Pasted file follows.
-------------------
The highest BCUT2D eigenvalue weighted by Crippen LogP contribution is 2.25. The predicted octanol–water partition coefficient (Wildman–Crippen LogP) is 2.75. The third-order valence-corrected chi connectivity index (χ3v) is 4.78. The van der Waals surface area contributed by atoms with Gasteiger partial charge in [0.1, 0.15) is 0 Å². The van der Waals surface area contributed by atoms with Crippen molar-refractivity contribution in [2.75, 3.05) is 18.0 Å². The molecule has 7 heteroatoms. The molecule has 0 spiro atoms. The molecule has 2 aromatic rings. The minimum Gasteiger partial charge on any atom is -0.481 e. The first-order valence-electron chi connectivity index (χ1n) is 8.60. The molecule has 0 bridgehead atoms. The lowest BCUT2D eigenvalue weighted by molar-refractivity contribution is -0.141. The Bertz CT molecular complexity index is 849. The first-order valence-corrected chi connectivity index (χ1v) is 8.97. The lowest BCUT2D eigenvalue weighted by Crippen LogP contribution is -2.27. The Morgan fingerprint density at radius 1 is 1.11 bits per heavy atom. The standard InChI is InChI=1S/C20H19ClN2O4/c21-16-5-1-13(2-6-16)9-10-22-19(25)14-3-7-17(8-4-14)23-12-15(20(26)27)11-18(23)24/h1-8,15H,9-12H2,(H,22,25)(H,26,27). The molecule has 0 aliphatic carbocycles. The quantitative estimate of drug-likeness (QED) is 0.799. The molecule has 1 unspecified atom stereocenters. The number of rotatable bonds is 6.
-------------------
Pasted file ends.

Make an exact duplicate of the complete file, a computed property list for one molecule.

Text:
The highest BCUT2D eigenvalue weighted by Crippen LogP contribution is 2.25. The predicted octanol–water partition coefficient (Wildman–Crippen LogP) is 2.75. The third-order valence-corrected chi connectivity index (χ3v) is 4.78. The van der Waals surface area contributed by atoms with Gasteiger partial charge in [0.1, 0.15) is 0 Å². The van der Waals surface area contributed by atoms with Crippen molar-refractivity contribution in [2.75, 3.05) is 18.0 Å². The molecule has 7 heteroatoms. The molecule has 0 spiro atoms. The molecule has 2 aromatic rings. The minimum Gasteiger partial charge on any atom is -0.481 e. The first-order valence-electron chi connectivity index (χ1n) is 8.60. The molecule has 0 bridgehead atoms. The lowest BCUT2D eigenvalue weighted by molar-refractivity contribution is -0.141. The Bertz CT molecular complexity index is 849. The first-order valence-corrected chi connectivity index (χ1v) is 8.97. The lowest BCUT2D eigenvalue weighted by Crippen LogP contribution is -2.27. The Morgan fingerprint density at radius 1 is 1.11 bits per heavy atom. The standard InChI is InChI=1S/C20H19ClN2O4/c21-16-5-1-13(2-6-16)9-10-22-19(25)14-3-7-17(8-4-14)23-12-15(20(26)27)11-18(23)24/h1-8,15H,9-12H2,(H,22,25)(H,26,27). The molecule has 0 aliphatic carbocycles. The quantitative estimate of drug-likeness (QED) is 0.799. The molecule has 1 unspecified atom stereocenters. The number of rotatable bonds is 6.